Indeed. Through the experience of our bankruptcy and from being penniless in Life, I have learnt the value of finding my own center. I realized that I am not my bankruptcy; I just happen to be in a bankrupt state. This does not mean that I am poor just because I have no money. I reasoned that I am rich with my experience, with my expertise and with my learnings from Life. It just so happens, that for an extended period of time now, we have not had money. This clarity emerged in my mind when I understood the value of finding my center. I found my center thanks to a quote I read that is attributed to Swami Vivekananda (1863~1902): “Live in the midst of the battle of Life. Anyone can keep calm in a cave or when asleep. Stand in the whirl and madness of action and reach the center. If you have found the center, you cannot be moved.” Until I read this quote, I would be consumed by anxiety and worry, I would snap at every provocation and break down for the smallest of reasons. But Vivekananda inspired me. I took to the practice of mouna (observing daily silence periods). And through that practice, over a few months, I found my center.
In medieval culture, there’s the metaphor of the wheel of fortune, rota fortunae, which explains how as people, as a race, we have all been conditioned to cling to the periphery of Life, holding on to the material aspects of our lives – power, wealth and assets; and so when the wheel of Life turns, as it surely will, you are pushed down if you are on top and you are pushed up if you are down. Per ancient Roman philosophy, the Goddess Fortuna, rotates the wheel which has the picture of a king on top and a picture of the same man as pauper at the bottom. This basically means that as long as you are on the periphery of Life you will have to deal with the ups and downs, with the highs and lows, with gain and loss, with success and with defeat. But if you move inward, to the center of the wheel, you could be unmoved by all that happens to you in Life. That center is also the focal point of faith, where you understand the value of trusting the process of Life, of its roller-coaster nature. Then you go beyond the ephemeral and the peripheral – money, power, position, relationships – and are drawn to understand what matters most and why.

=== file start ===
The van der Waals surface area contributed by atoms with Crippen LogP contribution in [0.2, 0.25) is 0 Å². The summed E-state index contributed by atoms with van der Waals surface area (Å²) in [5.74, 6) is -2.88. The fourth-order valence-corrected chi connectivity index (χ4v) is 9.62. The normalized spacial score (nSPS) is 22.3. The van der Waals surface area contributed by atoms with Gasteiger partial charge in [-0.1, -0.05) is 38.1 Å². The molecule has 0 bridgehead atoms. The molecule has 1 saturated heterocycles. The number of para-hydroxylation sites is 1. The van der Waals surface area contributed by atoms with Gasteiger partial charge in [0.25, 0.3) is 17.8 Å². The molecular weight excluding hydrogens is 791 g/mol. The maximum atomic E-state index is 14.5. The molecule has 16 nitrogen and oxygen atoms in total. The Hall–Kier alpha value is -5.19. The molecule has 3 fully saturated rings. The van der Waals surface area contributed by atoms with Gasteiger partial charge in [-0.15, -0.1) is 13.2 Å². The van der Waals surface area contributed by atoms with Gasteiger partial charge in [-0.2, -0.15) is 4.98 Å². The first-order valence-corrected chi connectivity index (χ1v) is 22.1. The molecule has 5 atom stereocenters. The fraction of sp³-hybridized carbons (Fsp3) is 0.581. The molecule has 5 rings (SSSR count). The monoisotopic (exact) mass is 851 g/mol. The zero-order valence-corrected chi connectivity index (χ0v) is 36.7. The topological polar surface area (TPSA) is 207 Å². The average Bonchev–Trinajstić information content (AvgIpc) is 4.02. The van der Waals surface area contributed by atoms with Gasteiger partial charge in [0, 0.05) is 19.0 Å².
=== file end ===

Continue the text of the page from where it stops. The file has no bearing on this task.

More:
If you are at the periphery of the wheel you will continuously be changing position. But if you choose to move to the center and learn be detached, if you choose to let go or reach the state of willingness to let go, you will be unmoved by everything and anything that happens to you. Whether you are up or down, whether you are gaining or losing, whether you are on a high or a low, nothing will matter. Because at the center, you are untouched, and, therefore, are unmoved.
Vaani and I still live in the throes of our very challenging financial condition. But I must report that we have learnt to be at the center of our Life’s wheel. And, let me add, it’s a blessing to be at the center. Living at the periphery always has this feeling of inherent insecurity – what if you are blown away? But living at the center means you know you will be provided for, taken care of, and will be given all that you need. Being at the center also means, therefore, keeping the faith.